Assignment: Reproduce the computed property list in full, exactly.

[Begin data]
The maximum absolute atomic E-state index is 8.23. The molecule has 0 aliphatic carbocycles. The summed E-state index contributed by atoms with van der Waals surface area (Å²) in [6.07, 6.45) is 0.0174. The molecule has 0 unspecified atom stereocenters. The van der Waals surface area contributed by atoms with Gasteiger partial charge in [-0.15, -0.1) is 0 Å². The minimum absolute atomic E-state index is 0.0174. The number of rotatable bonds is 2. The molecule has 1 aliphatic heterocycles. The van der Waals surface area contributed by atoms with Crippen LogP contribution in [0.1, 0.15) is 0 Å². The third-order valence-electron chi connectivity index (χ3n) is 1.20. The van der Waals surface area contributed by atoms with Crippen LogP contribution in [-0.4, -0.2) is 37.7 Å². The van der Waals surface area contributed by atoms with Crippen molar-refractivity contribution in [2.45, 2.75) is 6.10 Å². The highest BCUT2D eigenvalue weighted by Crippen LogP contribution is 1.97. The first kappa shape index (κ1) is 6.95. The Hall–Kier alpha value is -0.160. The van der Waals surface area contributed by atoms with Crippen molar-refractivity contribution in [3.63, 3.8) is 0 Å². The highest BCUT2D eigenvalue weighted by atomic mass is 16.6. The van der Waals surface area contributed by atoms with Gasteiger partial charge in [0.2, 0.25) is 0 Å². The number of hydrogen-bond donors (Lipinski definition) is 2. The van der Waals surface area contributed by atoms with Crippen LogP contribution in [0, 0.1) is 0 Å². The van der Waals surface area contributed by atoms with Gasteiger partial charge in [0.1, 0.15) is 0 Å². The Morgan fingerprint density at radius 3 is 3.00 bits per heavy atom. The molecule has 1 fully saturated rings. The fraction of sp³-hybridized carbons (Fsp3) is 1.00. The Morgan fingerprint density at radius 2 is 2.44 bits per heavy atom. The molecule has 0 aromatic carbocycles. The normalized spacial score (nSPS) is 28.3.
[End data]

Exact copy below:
The maximum absolute atomic E-state index is 8.23. The molecule has 0 aliphatic carbocycles. The summed E-state index contributed by atoms with van der Waals surface area (Å²) in [6.07, 6.45) is 0.0174. The molecule has 0 unspecified atom stereocenters. The van der Waals surface area contributed by atoms with Gasteiger partial charge in [-0.15, -0.1) is 0 Å². The minimum absolute atomic E-state index is 0.0174. The number of rotatable bonds is 2. The molecule has 1 aliphatic heterocycles. The van der Waals surface area contributed by atoms with Crippen LogP contribution in [0.1, 0.15) is 0 Å². The third-order valence-electron chi connectivity index (χ3n) is 1.20. The van der Waals surface area contributed by atoms with Crippen LogP contribution in [-0.4, -0.2) is 37.7 Å². The van der Waals surface area contributed by atoms with Crippen molar-refractivity contribution in [2.45, 2.75) is 6.10 Å². The highest BCUT2D eigenvalue weighted by Crippen LogP contribution is 1.97. The first kappa shape index (κ1) is 6.95. The Hall–Kier alpha value is -0.160. The van der Waals surface area contributed by atoms with Crippen molar-refractivity contribution in [3.63, 3.8) is 0 Å². The highest BCUT2D eigenvalue weighted by atomic mass is 16.6. The van der Waals surface area contributed by atoms with Gasteiger partial charge in [0.2, 0.25) is 0 Å². The number of hydrogen-bond donors (Lipinski definition) is 2. The van der Waals surface area contributed by atoms with Crippen LogP contribution in [0, 0.1) is 0 Å². The van der Waals surface area contributed by atoms with Gasteiger partial charge in [0.1, 0.15) is 0 Å². The Morgan fingerprint density at radius 3 is 3.00 bits per heavy atom. The molecule has 1 fully saturated rings. The fraction of sp³-hybridized carbons (Fsp3) is 1.00. The Morgan fingerprint density at radius 2 is 2.44 bits per heavy atom. The molecule has 0 aromatic carbocycles. The normalized spacial score (nSPS) is 28.3.